Once again they took all the pain away.
As NorthmanTrader.com's Sven Henrich notes, what looked like the beginning of a larger market correction, amid renewed reductions in global growth outlooks, was again aborted in its tracks by renewed panic interventions by central banks, namely the PBOC which injected vast amounts of liquidity, cut rates and banned short selling as the Fed continued on its track of massive repo liquidity injections and continued treasury bill buying and voila: New market highs.
The net effect was so violent that the previous week’s sell-off was forgotten by Monday morning, by Tuesday $NDX made new highs again, by Wednesday $SPX made a new all time close highs and by Thursday $DJIA, $SPX and $NDX all made new all time highs with most of the market gains for the week driven by magic overnight gap ups and marked by tight intra-day ranges. Nothing matters or so it seems.
The liquidity wave continues to dominate the market action, yet the warning signs keep mounting, the distortions keep expanding in a market that is dominated by a handful of stocks that control the index price action via historically unprecedented market cap expansion while the broader market shows marked weakness beneath.
Yields again croaked, not confirming any notion of reflation with the 10 year closing at 1.58%, banks didn’t make new highs, neither did small caps, or transports, the laggers keep lagging.
Are central banks and their interventions leading investors off a cliff I asked this week, as sentiment indicates desperation to buy every conceivable dip abandoning all sense of risk. Yet corporate insiders are selling strength and asset managers did not buy the rally to new highs, rather continued to reduce long exposure signaling that not all are in the ‘pile in at all cost’ camp.
Indeed Mohamed El-Erian, who previously urged investors to resist the temptation to buy this dip, put out another warning out on Friday:
In riding big liquidity-driven #markets, #investors should remember the surfer analogy:— Mohamed A. El-Erian (@elerianm) February 7, 2020
The bigger the wave ...
the greater the ride;
the more tempted you are to stay on;
the more uncertain the when and how it breaks; and
Only the best of surfers get off really smoothly.
Confidence is high, as it is in every market bubble, confidence that investors all can get off the train in time. So far this confidence continues to be validated as markets are continuing to avoid any damage that the fundamental global economy would indicate while valuations remain historically stretched and central bank liquidity injections continue to control the price action.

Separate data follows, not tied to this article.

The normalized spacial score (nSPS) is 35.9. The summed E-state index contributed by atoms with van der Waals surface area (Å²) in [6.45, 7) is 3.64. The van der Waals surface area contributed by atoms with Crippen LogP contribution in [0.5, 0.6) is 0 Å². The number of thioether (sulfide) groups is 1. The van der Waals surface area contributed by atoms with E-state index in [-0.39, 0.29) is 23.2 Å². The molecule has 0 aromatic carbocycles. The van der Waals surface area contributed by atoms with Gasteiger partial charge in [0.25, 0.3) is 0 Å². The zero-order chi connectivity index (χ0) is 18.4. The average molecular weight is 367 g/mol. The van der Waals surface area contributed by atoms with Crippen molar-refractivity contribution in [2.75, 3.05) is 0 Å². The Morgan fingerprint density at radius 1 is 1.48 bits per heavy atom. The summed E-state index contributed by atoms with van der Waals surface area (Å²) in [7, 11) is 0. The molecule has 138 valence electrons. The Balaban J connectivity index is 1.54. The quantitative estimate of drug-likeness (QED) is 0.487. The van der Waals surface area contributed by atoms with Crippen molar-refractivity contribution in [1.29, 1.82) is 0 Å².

Yet did this vertical surge in equity prices last week put in conditions for a larger sell-off still to come? Indeed did the rejection of new highs amid building negative divergences signal something more sinister? Or will the distortions in markets run unabated forever ignoring all risks?
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Additionally, as Dana Lyons details, investor expectations for stocks have almost never been this high.
Markets, it is said, like to climb a “wall of worry”. Of course, the theory is that an abundance of worry on the part of market participants suggests that there is ample money “on the sidelines” available to enter the market and perpetuate a rally. Such a condition was arguably present this past fall as stocks were nearing the end of a months-long consolidation. The prolonged sideways market action seemed to inflict investors with a healthy dose of skepticism and caution towards the prospects for stock. That caution helped fuel the subsequent breakout and extended run to new highs that continues today. That caution, however, does not continue today.
In the monthly University of Michigan Survey of Consumers, one of the questions asked of respondents is their estimation of the “probability of an increase in the stock market in the next year”. In January, the mean response to the question reached 65.6%. That is the 2nd highest level on record since the inception of the survey question in 2002 (only the reading at the intermediate-term top in January 2018 was higher, at 66.7%).
Of course the concern is that once expectations get too high, it may be a sign that most of the potential investable dollars are already in the market. Therefore, there may be relatively little fuel remaining to boost stock prices.
Looking historically at the survey, we see that in addition to elevated reading in early 2018, high readings were also observed in July 2007, June 2015 and late 2018. Obviously, those immediately preceded either cyclical or major intermediate-term tops.
So is the market on the verge of a significant top? Only time will tell. Prior extreme bullish readings in the UM survey certainly have had a consistent record of preceding rough patches in the market. With that being said, sentiment can be an imprecise timing tool. There is no reason why stocks can’t continue to rally in the face of extreme optimism — temporarily. However, such a rally at this point would occur without the benefit of the proverbial wall of worry.